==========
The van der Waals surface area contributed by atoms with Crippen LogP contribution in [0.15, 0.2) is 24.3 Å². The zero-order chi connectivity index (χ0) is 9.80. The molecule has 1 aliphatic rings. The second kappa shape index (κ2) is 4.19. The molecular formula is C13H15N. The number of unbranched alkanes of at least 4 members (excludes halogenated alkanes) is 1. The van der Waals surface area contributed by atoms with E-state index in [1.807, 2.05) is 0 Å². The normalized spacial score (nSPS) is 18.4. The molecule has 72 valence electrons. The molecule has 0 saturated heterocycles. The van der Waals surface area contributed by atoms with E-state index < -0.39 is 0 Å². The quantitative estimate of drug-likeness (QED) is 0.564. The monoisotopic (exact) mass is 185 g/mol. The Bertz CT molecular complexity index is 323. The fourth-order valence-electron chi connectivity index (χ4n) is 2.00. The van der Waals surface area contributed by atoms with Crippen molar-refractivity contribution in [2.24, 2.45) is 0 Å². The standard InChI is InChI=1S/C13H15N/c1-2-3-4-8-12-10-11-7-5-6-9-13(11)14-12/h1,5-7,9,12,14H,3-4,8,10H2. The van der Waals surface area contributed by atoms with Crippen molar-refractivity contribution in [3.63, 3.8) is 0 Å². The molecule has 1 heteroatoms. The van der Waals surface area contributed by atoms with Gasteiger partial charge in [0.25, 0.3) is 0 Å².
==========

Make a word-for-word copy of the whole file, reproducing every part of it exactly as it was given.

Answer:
The van der Waals surface area contributed by atoms with Crippen LogP contribution in [0.15, 0.2) is 24.3 Å². The zero-order chi connectivity index (χ0) is 9.80. The molecule has 1 aliphatic rings. The second kappa shape index (κ2) is 4.19. The molecular formula is C13H15N. The number of unbranched alkanes of at least 4 members (excludes halogenated alkanes) is 1. The van der Waals surface area contributed by atoms with E-state index in [1.807, 2.05) is 0 Å². The normalized spacial score (nSPS) is 18.4. The molecule has 72 valence electrons. The molecule has 0 saturated heterocycles. The van der Waals surface area contributed by atoms with E-state index < -0.39 is 0 Å². The quantitative estimate of drug-likeness (QED) is 0.564. The monoisotopic (exact) mass is 185 g/mol. The Bertz CT molecular complexity index is 323. The fourth-order valence-electron chi connectivity index (χ4n) is 2.00. The van der Waals surface area contributed by atoms with Crippen molar-refractivity contribution in [2.24, 2.45) is 0 Å². The standard InChI is InChI=1S/C13H15N/c1-2-3-4-8-12-10-11-7-5-6-9-13(11)14-12/h1,5-7,9,12,14H,3-4,8,10H2. The van der Waals surface area contributed by atoms with Crippen molar-refractivity contribution in [3.63, 3.8) is 0 Å². The molecule has 1 heteroatoms. The van der Waals surface area contributed by atoms with Gasteiger partial charge in [0.25, 0.3) is 0 Å².